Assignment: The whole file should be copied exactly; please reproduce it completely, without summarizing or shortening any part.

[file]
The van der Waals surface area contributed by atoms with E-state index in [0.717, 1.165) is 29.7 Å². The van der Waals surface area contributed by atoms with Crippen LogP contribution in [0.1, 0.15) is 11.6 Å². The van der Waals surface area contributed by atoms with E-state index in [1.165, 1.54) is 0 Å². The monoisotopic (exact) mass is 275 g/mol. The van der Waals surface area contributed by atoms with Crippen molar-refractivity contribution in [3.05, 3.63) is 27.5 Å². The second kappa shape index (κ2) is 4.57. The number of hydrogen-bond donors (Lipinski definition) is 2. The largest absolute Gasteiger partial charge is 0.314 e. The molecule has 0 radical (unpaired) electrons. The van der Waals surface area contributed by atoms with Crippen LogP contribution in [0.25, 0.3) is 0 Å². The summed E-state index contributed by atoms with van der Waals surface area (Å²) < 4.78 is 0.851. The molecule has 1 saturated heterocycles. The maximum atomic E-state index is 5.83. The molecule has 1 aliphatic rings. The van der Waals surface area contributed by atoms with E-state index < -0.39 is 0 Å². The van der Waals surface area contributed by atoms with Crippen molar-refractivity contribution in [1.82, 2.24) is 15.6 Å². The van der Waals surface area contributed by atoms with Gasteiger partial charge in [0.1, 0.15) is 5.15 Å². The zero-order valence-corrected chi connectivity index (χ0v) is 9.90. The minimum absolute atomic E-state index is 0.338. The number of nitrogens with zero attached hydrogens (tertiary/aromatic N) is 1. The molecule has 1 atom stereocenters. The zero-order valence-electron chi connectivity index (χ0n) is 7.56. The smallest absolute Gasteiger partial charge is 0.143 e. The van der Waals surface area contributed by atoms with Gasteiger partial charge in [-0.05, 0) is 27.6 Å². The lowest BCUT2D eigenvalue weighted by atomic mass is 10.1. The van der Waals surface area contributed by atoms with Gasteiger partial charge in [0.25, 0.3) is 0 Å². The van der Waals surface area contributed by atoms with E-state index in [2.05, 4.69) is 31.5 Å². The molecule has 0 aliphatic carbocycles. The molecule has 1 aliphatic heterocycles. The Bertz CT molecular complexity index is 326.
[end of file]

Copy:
The van der Waals surface area contributed by atoms with E-state index in [0.717, 1.165) is 29.7 Å². The van der Waals surface area contributed by atoms with Crippen LogP contribution in [0.1, 0.15) is 11.6 Å². The van der Waals surface area contributed by atoms with E-state index in [1.165, 1.54) is 0 Å². The monoisotopic (exact) mass is 275 g/mol. The van der Waals surface area contributed by atoms with Crippen molar-refractivity contribution in [3.05, 3.63) is 27.5 Å². The second kappa shape index (κ2) is 4.57. The number of hydrogen-bond donors (Lipinski definition) is 2. The largest absolute Gasteiger partial charge is 0.314 e. The molecule has 0 radical (unpaired) electrons. The van der Waals surface area contributed by atoms with Crippen LogP contribution in [0.25, 0.3) is 0 Å². The summed E-state index contributed by atoms with van der Waals surface area (Å²) < 4.78 is 0.851. The molecule has 1 saturated heterocycles. The maximum atomic E-state index is 5.83. The molecule has 1 aliphatic rings. The van der Waals surface area contributed by atoms with E-state index < -0.39 is 0 Å². The van der Waals surface area contributed by atoms with Crippen molar-refractivity contribution in [1.82, 2.24) is 15.6 Å². The van der Waals surface area contributed by atoms with Gasteiger partial charge in [0.1, 0.15) is 5.15 Å². The zero-order valence-corrected chi connectivity index (χ0v) is 9.90. The minimum absolute atomic E-state index is 0.338. The number of nitrogens with zero attached hydrogens (tertiary/aromatic N) is 1. The molecule has 1 atom stereocenters. The zero-order valence-electron chi connectivity index (χ0n) is 7.56. The smallest absolute Gasteiger partial charge is 0.143 e. The van der Waals surface area contributed by atoms with Gasteiger partial charge in [-0.05, 0) is 27.6 Å². The lowest BCUT2D eigenvalue weighted by atomic mass is 10.1. The van der Waals surface area contributed by atoms with Gasteiger partial charge in [0.25, 0.3) is 0 Å². The van der Waals surface area contributed by atoms with E-state index in [2.05, 4.69) is 31.5 Å². The molecule has 0 aliphatic carbocycles. The molecule has 1 aliphatic heterocycles. The Bertz CT molecular complexity index is 326.